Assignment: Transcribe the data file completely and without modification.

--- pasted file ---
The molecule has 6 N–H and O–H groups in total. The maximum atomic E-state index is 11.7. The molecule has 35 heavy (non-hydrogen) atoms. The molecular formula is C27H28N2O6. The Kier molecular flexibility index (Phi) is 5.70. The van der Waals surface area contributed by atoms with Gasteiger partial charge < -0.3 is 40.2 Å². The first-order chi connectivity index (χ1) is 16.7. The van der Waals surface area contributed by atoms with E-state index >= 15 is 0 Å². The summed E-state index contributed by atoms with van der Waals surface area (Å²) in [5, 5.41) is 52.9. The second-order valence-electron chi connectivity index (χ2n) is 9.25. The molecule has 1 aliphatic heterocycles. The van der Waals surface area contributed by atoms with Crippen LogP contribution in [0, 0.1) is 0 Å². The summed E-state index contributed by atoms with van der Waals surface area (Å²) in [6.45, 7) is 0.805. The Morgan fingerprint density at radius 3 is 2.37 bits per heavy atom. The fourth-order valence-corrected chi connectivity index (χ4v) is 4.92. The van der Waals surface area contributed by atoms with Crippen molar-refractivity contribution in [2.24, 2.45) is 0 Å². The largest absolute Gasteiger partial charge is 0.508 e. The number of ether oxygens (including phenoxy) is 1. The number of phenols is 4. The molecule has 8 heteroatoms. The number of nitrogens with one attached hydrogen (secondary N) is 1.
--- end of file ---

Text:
The molecule has 6 N–H and O–H groups in total. The maximum atomic E-state index is 11.7. The molecule has 35 heavy (non-hydrogen) atoms. The molecular formula is C27H28N2O6. The Kier molecular flexibility index (Phi) is 5.70. The van der Waals surface area contributed by atoms with Gasteiger partial charge < -0.3 is 40.2 Å². The first-order chi connectivity index (χ1) is 16.7. The van der Waals surface area contributed by atoms with E-state index >= 15 is 0 Å². The summed E-state index contributed by atoms with van der Waals surface area (Å²) in [5, 5.41) is 52.9. The second-order valence-electron chi connectivity index (χ2n) is 9.25. The molecule has 1 aliphatic heterocycles. The van der Waals surface area contributed by atoms with Crippen LogP contribution in [0, 0.1) is 0 Å². The summed E-state index contributed by atoms with van der Waals surface area (Å²) in [6.45, 7) is 0.805. The Morgan fingerprint density at radius 3 is 2.37 bits per heavy atom. The fourth-order valence-corrected chi connectivity index (χ4v) is 4.92. The van der Waals surface area contributed by atoms with Crippen molar-refractivity contribution in [2.24, 2.45) is 0 Å². The largest absolute Gasteiger partial charge is 0.508 e. The number of ether oxygens (including phenoxy) is 1. The number of phenols is 4. The molecule has 8 heteroatoms. The number of nitrogens with one attached hydrogen (secondary N) is 1.